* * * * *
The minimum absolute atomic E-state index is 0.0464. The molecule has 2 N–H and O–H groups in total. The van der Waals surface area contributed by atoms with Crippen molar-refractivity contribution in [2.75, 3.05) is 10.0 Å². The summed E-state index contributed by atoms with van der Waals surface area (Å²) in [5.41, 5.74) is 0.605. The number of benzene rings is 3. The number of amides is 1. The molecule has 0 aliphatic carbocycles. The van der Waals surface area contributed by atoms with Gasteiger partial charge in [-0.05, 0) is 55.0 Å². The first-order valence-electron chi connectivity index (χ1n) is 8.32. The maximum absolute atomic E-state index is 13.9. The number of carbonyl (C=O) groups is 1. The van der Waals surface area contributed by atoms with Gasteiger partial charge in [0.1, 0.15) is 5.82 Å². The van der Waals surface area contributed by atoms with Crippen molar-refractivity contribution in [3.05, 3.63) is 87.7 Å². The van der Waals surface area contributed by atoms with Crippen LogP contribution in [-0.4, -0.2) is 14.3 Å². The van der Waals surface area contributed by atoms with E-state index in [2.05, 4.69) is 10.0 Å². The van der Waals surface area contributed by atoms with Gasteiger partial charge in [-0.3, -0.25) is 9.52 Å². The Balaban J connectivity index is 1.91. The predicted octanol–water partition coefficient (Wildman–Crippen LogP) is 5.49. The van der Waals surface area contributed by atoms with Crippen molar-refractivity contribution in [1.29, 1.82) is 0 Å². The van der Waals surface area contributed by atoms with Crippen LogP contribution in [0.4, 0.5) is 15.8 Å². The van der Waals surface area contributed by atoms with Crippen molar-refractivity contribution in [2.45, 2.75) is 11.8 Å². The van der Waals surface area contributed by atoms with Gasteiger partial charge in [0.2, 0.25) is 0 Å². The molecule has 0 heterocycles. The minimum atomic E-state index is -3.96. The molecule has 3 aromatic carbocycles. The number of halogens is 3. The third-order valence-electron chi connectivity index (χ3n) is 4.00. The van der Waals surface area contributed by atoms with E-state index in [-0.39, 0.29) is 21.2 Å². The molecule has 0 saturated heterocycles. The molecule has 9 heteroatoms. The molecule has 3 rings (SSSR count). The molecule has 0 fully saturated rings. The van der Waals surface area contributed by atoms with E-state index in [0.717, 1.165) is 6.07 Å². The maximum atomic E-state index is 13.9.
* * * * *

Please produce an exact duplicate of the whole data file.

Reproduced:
The minimum absolute atomic E-state index is 0.0464. The molecule has 2 N–H and O–H groups in total. The van der Waals surface area contributed by atoms with Crippen molar-refractivity contribution in [2.75, 3.05) is 10.0 Å². The summed E-state index contributed by atoms with van der Waals surface area (Å²) in [5.41, 5.74) is 0.605. The number of benzene rings is 3. The number of amides is 1. The molecule has 0 aliphatic carbocycles. The van der Waals surface area contributed by atoms with Gasteiger partial charge in [-0.05, 0) is 55.0 Å². The first-order valence-electron chi connectivity index (χ1n) is 8.32. The maximum absolute atomic E-state index is 13.9. The number of carbonyl (C=O) groups is 1. The van der Waals surface area contributed by atoms with Gasteiger partial charge in [0.1, 0.15) is 5.82 Å². The van der Waals surface area contributed by atoms with Crippen molar-refractivity contribution in [3.05, 3.63) is 87.7 Å². The van der Waals surface area contributed by atoms with Crippen LogP contribution in [-0.4, -0.2) is 14.3 Å². The van der Waals surface area contributed by atoms with E-state index in [2.05, 4.69) is 10.0 Å². The van der Waals surface area contributed by atoms with Gasteiger partial charge in [-0.3, -0.25) is 9.52 Å². The Balaban J connectivity index is 1.91. The predicted octanol–water partition coefficient (Wildman–Crippen LogP) is 5.49. The van der Waals surface area contributed by atoms with Crippen molar-refractivity contribution in [1.29, 1.82) is 0 Å². The van der Waals surface area contributed by atoms with Crippen LogP contribution in [0.4, 0.5) is 15.8 Å². The van der Waals surface area contributed by atoms with Crippen molar-refractivity contribution in [2.45, 2.75) is 11.8 Å². The van der Waals surface area contributed by atoms with Gasteiger partial charge in [0.2, 0.25) is 0 Å². The molecule has 0 heterocycles. The minimum atomic E-state index is -3.96. The molecule has 3 aromatic carbocycles. The number of halogens is 3. The third-order valence-electron chi connectivity index (χ3n) is 4.00. The van der Waals surface area contributed by atoms with E-state index in [-0.39, 0.29) is 21.2 Å². The molecule has 0 saturated heterocycles. The molecule has 9 heteroatoms. The molecule has 3 rings (SSSR count). The molecule has 0 fully saturated rings. The van der Waals surface area contributed by atoms with E-state index in [0.717, 1.165) is 6.07 Å². The maximum atomic E-state index is 13.9.